All around good old "chunky mix" Works for 95% of the Hoyas in the NorthEast

Potting Medium

I have made many mistakes with potting mediums over the years.  I once lost half of my collection to a change over to a “new miracle” potting mix.  That particular mix relied on a material called Turface mixed with bark fines.  It was so heavy that is became impossible to determine when to water by picking up the container.  The top inch would be bone dry, and below would be soaking wet, which rotted off all of the roots in no time.  I also tried out the “semi-hydro” method of growing with very limited success.  Feel free to experiment, but do it in a very limited way.  It is hard to argue with my success with the medium that I use on almost everything.  If you live in an area similar to mine, I would try to model your “soil” after mine.

My mix is comprised of four parts #4 perlite (large sponge rock), to three parts fine orchid bark, to two parts peat-based potting soil (I use Pro-Mix).  To this mix, I thow in a handful of powdered limestone, and a couple of handfuls of horticultural charcoal.  That is my chunky mix that pretty much works for everything.  It allows quick draining, and retains enough moisture and oxygen for the plants to thrive.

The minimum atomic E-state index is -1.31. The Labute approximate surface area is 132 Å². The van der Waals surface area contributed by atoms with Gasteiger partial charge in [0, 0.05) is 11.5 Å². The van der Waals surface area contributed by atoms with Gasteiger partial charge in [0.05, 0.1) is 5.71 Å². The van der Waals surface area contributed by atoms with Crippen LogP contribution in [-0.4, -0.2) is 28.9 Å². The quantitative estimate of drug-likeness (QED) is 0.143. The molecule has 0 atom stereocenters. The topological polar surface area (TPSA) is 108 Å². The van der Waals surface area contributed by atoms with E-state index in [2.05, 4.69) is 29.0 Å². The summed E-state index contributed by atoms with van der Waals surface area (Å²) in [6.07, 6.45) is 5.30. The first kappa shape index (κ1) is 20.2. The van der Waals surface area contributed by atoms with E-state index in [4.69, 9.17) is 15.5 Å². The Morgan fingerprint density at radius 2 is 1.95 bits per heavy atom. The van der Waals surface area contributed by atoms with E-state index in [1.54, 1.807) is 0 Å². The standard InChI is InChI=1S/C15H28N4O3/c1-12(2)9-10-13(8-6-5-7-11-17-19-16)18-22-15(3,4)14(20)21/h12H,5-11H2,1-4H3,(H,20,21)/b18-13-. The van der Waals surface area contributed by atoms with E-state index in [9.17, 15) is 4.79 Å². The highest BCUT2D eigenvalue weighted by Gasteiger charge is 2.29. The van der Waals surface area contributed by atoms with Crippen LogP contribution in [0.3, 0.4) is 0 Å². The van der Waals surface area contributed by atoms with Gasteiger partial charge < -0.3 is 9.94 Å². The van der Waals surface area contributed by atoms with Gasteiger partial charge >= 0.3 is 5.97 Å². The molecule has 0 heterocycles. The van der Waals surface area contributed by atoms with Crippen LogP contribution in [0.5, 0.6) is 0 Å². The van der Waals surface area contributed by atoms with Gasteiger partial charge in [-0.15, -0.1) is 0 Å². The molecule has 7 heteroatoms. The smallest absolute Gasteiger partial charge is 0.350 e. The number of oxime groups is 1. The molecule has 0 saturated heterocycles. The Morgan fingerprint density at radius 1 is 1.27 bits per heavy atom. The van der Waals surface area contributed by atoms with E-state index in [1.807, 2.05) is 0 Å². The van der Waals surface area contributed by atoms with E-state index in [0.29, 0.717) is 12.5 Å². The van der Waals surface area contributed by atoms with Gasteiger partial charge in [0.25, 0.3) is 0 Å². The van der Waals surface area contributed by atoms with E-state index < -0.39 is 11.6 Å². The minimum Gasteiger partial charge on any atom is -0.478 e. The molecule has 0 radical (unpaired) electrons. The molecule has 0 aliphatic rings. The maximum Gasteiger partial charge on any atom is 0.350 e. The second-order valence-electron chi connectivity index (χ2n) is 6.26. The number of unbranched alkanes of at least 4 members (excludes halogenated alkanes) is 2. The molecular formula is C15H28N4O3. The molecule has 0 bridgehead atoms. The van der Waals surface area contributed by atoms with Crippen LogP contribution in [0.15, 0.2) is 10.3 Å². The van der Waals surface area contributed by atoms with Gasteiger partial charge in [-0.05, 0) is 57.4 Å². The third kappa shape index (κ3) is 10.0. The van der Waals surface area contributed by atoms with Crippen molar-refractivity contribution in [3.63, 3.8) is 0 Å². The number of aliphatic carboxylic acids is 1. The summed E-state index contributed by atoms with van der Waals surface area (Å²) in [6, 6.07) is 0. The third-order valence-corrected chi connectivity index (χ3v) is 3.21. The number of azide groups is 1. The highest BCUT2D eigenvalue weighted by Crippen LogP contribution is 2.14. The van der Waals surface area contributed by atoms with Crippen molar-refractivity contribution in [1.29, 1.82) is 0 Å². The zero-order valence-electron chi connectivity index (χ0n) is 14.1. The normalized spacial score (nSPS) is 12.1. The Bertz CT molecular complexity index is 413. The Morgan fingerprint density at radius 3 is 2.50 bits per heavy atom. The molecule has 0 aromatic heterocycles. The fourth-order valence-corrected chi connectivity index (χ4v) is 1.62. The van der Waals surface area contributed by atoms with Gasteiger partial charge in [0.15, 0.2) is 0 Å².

**UPDATE**The formula has slightly changed since I first wrote how I make my original mix.  Now I have added Tree Fern Fiber, but you really can’t go too far wrong with either potting mix.  The main thing to keep in mind is to keep the mix chunky with lots of aeration.  I also have warmed considerably on the semi-hydro method of growing Hoyas for many of the difficult ones.  Here is a new video of my mix with all of its various components: http://youtu.be/_VQAnhFAHUg

A note on potting mixes:  All potting mixes fail over time; they begin to breakdown and they hold far to much moisture, which can quickly rot the roots.  I feel strongly that almost every Hoya needs to be repotted at least every two – three years.  Many will need repotting annually.  When re-potting try to hose off as much of the old mix as possible.